BOOK CLUB: Crocodile Tears

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[Total: 2 Average: 3.5]

I’ve been reading Crocodile Tears by Alan Carter. I loved the Australianisms in the book, shown through the language, scenery and general laid back attitude of the characters.

My first introduction to Cato Kwong was with Getting Warmer which is book #2. I thoroughly enjoyed it and didn’t feel it imperative to read book #1. However Crocodile Tears is book #5 and I did feel like I had missed something. I do have books #3 and #4 on my shelf. I just haven’t found that every elusive time to read them.

Alan Carter has given his readers a twisty political thriller that has multiple plot lines running through it. I was intrigued to see how the different plots would come together and Carter managed to tie them all in nicely, pulling out surprise after surprise.

Returning nightmares and a reliance on anxiety medication see Cato in a bad way. However he still gives the case his all. He likes to get to the real answers and won’t let go of a case until he is totally satisfied, often putting his own life in danger.

The plot moves from Perth to Tasmania, Darwin and Timor-Leste. A fast paced police procedural that involves murder, atrocity, greed, ambition, hatred and spies.

No one can be trusted and strings are being pulled by government authorities to suit their own agenda.

Crocodile Tears was my first time meeting character Rory Driscoll; a likeable anti-hero and all round good bloke. He professes that he is retired, happy to spend his days fishing, but I would love to see him have his own series.

Although I am sad to see him go, I found Crocodile Tears an acceptable end to the Cato Kwong series.

A selection of our Beauty and Lace Club members are reading Crocodile Tears by Alan Carter. You can read their comments below or add your own review.

4 thoughts on “BOOK CLUB: Crocodile Tears

  1. Crocodile Tears by Alan Carter (Fremantle Press) is a tense and complicated crime /spy/ political thriller. It begins with two gruesome, mutilation murders in suburban Western Australia. Serial killer? Mad man? – Detective Philip ‘Cato’ Kwong is determined to find out if there is a connection and track down the perpetrator…

    This is apparently the fifth and final novel in the Cato Kwong series, and while there are some gaps, Crocodile Tears reads quite well as a stand alone story. You certainly quickly get the idea that Detective Cato Kwong has experienced his fair share of violence and trauma.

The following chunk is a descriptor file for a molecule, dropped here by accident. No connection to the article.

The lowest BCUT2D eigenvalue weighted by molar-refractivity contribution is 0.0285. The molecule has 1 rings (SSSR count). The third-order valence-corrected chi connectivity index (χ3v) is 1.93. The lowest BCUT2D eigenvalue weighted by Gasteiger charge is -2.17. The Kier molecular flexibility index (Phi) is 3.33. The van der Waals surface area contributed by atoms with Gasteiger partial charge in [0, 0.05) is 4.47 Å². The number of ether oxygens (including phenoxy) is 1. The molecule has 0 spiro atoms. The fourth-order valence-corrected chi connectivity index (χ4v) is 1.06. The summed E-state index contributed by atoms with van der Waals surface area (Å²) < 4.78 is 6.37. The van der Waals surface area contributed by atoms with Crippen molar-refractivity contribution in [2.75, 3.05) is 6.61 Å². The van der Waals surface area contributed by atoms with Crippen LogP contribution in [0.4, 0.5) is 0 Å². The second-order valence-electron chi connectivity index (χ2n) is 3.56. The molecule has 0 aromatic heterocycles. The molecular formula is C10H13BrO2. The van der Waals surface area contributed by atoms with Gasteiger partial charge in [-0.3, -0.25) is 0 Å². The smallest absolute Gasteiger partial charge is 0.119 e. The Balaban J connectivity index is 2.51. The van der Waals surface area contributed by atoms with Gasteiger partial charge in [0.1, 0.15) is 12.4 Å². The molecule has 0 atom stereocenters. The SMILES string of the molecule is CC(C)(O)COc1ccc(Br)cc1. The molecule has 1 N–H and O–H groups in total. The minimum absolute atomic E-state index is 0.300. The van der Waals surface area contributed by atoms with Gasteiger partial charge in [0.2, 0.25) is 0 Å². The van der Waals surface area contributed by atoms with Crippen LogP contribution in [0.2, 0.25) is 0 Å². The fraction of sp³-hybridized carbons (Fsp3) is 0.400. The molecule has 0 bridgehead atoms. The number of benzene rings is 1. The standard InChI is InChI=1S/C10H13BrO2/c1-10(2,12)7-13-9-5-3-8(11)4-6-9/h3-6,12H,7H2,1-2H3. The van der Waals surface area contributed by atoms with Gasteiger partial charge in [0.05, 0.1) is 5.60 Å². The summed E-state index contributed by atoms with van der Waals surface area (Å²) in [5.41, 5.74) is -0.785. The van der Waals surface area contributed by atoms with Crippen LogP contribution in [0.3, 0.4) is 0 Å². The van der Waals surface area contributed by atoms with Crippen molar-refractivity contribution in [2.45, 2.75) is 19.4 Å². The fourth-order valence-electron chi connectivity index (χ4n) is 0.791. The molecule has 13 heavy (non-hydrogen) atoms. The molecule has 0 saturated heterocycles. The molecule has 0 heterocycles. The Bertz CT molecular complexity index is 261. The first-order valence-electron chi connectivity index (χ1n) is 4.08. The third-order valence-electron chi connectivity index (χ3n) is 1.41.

Running in parallel to Cato’s investigation is the seemingly unrelated ‘protection’ activity of Rory Driscoll. Driscoll has come out of retirement to keep three whistleblowers safe, on behalf of the Australian Government…probably. However, Driscoll’s actual role, relationship to the authorities and his past are all a little shady.

    Both Cato’s investigation and Driscoll’s ‘protection’ activity proceed at a pace, weaving around attacks, threats, dodgy business deals and all sorts of unsavoury characters, until the trails collide and lead to the murky, under world of Timor-Leste.

    This is a complex and fast paced novel and at times I became quite lost, trying to work out what was going on! However it was quite engrossing – full of double dealings, intrigue and plenty of action!

  2. Thank you for the opportunity to read Crocodile Tears by Alan Carter.

    This book is number 5 in the series and even though I haven’t read the first 4 I was still able to get a good feel for the characters.

    I really liked that the book was set in Perth as being my home city, I was able to picture a lot of the settings, many of which I’ve visited before.

    I found the book quite busy at times, both character and story wise, and I often had to flick back to get a better understanding of what was happening. Not being a big reader of crime and espionage, I also found occasions where I had to do a little googling to add more context.

    All up I found the book interesting and even educational, and will try and read earlier books from the series to add even more context.

  3. I read Crocodile tears knowing full well that this was the 5th book in a series. At times that did not matter but there were moments that I did not fully understand unless I read the previous ones.

    Until I learnt a bit more about the main character I actually thought he was an older semi retired detective. I wasnt at all interested in the political side of the story but I did like the way it ended and the twist once the characters full story comes to light.

    I dont think I will read the previous books unless I come across them but thank you for the opportunity.

  4. Thank you Beauty and Lace for the opportunity to review Crocodile Tears by Alan Carter. Crocodile Tears was my first time reading the Cato Kwong series. This is book number five in the series. I found this book a very busy read with two parts of the story and fast paced, and at times with complex twists and turns making it a little difficult to follow along at times. That said, it satisfies those who like crime, spy tales, mystery and intrigue as it’s part Police procedural and part spy thriller, it definitely made for an interesting read. I did enjoy the characters and the fact it included many actual events that most Australians would be familiar with.

    I enjoyed this read and the characters Rory Driscoll and especially the Chinese-Australian perspective of Detective Cato Kwong and although I did enjoy reading, I’m not sure I would read the other books in the series.

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